We all have life experiences. And those impact what we like to read, and what we think is worth writing about. And although each each of us is unique, we are not THAT unique. Deep inside, we are also all the same. If a topic resonates deeply enough with us that we go to the not inconsiderable trouble of putting it in wruiting, it will probably resonate with others, if well-presented.

    So Steven is just wrong. You want to say he’s being deliberately “over the top” for shock value? If so, it worked. I’m shocked. And ticked off. Steven’s attitude toward aspiring writers is beyond snarkiness. It’s just plain mean.

    If you like stuff like that, that’s surely your right. Just as the First Amendment gives him the right to spew it. Hopefully, you can acknowledge and respect that some of us will think otherwise.

    Calming down, slowly,


  4. Steve, you have an interesting perspective – thanks for sharing. After reading Steven’s article, I came away with the notion that he isn’t saying no one wants to read new writers’ works, but that the author – any author – is wise to keep that notion tucked not far from their consciousness because it’ll make them better writers.

    I agree that his delivery is shocking, but I believe he does this by design. It’s incredibly tough “out there,” and the sooner writers appreciate the callousness in which this industry works, the better prepared they’ll be when they begin the query phase and/or publication.

    This is not a world for the faint of heart or lacking in intestinal fortitude.

  5. Steve,Lynn is right. When I said “Nobody Wants To Read Your Sh*t,” I include myself (and every other writer, no matter how good or famous) within the word “your.” The last thing I would do is discourage aspiring writers, or any writers. We all need all the encouragement we can get. God knows, it takes plenty of guts to expose yourself on the printed page. My point to any writer is this: Disabuse yourself of the egotistical notion that just because you’re enamored of your subject matter or your style or your prose, that readers “out there” will be too. They will if it’s good. But they will not, just because you wrote it. So make it good. That’s my counsel to myself as well as to my fellow keyboard-thrashers. Hope that clarifies things.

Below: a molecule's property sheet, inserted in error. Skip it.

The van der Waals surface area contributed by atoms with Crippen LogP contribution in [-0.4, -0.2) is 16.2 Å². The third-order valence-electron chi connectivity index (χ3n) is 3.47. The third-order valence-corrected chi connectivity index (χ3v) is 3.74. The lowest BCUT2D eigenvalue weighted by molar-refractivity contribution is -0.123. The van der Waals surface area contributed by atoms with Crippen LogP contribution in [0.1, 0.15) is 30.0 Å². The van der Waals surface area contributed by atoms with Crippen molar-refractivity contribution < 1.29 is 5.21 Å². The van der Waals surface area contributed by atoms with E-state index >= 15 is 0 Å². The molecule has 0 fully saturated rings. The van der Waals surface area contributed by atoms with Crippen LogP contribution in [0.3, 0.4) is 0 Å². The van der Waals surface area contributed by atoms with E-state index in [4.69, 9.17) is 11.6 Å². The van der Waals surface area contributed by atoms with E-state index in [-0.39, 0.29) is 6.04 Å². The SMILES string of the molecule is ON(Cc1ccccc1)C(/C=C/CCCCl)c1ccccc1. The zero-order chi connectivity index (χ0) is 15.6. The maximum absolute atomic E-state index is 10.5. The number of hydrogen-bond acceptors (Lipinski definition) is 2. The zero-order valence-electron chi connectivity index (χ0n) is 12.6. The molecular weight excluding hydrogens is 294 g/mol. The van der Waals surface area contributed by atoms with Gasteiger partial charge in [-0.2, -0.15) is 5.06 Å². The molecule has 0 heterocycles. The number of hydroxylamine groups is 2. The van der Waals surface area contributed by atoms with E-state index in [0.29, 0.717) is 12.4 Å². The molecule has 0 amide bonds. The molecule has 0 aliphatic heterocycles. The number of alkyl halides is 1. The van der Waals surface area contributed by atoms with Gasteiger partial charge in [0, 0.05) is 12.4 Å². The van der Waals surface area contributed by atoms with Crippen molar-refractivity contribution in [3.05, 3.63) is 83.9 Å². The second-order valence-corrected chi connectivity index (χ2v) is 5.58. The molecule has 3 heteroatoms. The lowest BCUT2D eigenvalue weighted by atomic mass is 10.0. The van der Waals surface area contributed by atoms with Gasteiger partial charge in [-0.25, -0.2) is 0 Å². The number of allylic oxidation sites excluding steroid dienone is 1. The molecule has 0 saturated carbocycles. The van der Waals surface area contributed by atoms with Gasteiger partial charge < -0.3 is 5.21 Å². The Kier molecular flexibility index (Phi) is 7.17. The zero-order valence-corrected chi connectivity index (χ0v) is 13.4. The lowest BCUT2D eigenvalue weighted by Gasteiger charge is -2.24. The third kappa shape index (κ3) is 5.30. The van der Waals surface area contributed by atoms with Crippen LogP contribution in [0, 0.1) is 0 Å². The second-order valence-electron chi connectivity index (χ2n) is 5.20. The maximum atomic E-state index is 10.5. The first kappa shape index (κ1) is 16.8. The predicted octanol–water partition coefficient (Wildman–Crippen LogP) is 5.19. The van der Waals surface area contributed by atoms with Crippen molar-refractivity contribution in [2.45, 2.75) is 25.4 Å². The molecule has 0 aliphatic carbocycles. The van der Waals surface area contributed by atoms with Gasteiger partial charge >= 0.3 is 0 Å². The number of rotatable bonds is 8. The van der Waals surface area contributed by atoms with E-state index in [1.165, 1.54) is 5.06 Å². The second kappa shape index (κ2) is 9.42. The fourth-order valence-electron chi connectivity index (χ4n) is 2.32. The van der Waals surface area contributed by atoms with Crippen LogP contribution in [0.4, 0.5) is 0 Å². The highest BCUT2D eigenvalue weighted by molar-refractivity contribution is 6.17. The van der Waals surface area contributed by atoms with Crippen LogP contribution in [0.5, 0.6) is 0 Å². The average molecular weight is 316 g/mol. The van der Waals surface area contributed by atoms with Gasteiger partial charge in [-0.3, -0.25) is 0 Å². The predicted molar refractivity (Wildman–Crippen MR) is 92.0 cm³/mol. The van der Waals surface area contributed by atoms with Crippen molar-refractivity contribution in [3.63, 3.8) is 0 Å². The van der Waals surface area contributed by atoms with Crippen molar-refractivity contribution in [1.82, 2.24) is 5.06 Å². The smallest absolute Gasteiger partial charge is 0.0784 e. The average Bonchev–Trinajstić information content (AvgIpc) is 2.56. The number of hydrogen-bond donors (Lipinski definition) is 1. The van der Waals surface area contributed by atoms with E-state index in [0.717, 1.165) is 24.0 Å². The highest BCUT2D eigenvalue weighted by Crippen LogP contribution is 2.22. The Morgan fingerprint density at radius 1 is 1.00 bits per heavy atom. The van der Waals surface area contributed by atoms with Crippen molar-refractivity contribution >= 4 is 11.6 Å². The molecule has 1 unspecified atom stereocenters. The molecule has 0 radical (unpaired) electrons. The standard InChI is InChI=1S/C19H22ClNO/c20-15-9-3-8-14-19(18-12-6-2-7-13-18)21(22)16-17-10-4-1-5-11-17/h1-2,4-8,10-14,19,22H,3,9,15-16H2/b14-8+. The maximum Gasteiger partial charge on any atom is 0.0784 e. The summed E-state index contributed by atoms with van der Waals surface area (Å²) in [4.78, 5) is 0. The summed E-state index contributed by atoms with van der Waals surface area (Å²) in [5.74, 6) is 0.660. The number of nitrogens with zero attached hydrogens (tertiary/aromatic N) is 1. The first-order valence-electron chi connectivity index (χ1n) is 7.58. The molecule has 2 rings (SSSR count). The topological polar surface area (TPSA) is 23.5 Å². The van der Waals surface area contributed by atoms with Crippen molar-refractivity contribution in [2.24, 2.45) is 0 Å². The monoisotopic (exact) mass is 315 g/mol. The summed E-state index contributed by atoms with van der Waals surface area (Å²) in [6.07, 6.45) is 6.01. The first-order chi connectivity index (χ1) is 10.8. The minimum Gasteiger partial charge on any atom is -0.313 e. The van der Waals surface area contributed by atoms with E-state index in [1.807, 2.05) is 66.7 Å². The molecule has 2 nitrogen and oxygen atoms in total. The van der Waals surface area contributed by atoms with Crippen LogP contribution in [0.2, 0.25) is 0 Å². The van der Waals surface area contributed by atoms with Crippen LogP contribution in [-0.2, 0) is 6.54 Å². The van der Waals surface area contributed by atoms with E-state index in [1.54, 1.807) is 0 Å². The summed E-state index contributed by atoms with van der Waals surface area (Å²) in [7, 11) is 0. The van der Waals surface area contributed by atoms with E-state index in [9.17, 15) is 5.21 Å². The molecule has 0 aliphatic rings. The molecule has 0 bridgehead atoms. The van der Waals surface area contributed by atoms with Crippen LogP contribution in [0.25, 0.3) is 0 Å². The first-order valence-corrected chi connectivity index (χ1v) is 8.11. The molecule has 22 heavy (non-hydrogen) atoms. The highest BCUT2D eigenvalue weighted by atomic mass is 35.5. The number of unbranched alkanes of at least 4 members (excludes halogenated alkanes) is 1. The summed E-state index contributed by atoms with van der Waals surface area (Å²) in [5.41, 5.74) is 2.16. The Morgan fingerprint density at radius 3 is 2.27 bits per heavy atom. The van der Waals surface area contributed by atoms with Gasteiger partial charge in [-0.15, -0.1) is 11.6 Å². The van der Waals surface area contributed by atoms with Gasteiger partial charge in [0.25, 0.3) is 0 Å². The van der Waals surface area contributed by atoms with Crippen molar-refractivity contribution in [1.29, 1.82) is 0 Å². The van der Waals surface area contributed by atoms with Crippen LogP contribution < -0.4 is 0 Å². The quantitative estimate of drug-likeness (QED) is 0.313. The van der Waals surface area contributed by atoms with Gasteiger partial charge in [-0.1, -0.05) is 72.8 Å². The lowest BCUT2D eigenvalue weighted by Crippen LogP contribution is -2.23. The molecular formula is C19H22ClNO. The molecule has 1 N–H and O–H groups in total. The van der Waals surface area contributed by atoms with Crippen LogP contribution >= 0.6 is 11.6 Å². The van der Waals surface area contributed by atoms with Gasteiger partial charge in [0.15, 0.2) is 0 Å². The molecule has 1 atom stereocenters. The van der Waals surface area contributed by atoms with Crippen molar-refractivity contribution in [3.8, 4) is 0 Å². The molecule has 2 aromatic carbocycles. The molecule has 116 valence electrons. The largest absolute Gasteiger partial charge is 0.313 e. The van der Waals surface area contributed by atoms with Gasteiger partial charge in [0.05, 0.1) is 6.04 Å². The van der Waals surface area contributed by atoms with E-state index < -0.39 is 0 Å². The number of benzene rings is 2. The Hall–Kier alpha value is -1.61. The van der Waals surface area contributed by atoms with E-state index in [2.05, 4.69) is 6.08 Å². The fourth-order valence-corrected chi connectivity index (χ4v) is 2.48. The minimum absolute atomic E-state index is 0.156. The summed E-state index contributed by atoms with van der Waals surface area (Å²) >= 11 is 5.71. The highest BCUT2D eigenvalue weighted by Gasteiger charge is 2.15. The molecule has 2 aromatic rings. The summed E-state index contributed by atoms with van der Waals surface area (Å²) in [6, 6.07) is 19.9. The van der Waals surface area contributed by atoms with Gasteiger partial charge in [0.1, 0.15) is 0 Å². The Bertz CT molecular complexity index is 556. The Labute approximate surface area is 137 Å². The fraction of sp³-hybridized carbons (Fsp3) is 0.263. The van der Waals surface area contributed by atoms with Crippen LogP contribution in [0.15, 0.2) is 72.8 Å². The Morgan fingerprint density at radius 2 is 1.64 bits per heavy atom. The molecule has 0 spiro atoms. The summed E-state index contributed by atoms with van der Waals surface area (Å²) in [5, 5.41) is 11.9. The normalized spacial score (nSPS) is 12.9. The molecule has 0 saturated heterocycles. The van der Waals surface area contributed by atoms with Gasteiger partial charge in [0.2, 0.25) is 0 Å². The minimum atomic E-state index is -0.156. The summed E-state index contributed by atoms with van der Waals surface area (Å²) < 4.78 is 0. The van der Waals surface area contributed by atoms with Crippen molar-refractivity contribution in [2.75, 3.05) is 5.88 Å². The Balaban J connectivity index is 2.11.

Meanwhile, Lynn, thanks for the kind words and for coming to the defense of “Nobody Wants To … ”

    P.S. My book, “The War of Art,” might clear up a bit of the misapprenhesion voiced by Steve above, or any other reader who might have read my post that way.

    Best to all,
    Steven Pressfield

  6. Steven, thanks so much for stopping by and giving further explanation. While reading your article, I found myself nodding in agreement – and also thinking, “boyo, this guy is going to piss off a lot of people.”

    But your approach is very realistic and I really appreciated it. Your post shouldn’t be perceived as a Debbie Downer, but rather, a valuable tool that will keep writers on their toes and aid in their success.

  7. Steve says:

    Lynn, Steven,

    I understand what you’re saying here. Thanks for clarifying. I guess it’s a question of approach.

    Steven, I think you have a bit of the “drill sergeant” approach. This obviously works for a lot of people, which is why the drill sergeants use it 🙂 I’m more the “let’s be laid back and talk it over” type, though I have to admit I can go the other direction when something pushes my buttons. But I agree your approach has its place – and the underlying point – to try to see beyond your own ego – is an important one that would be hard to argue with.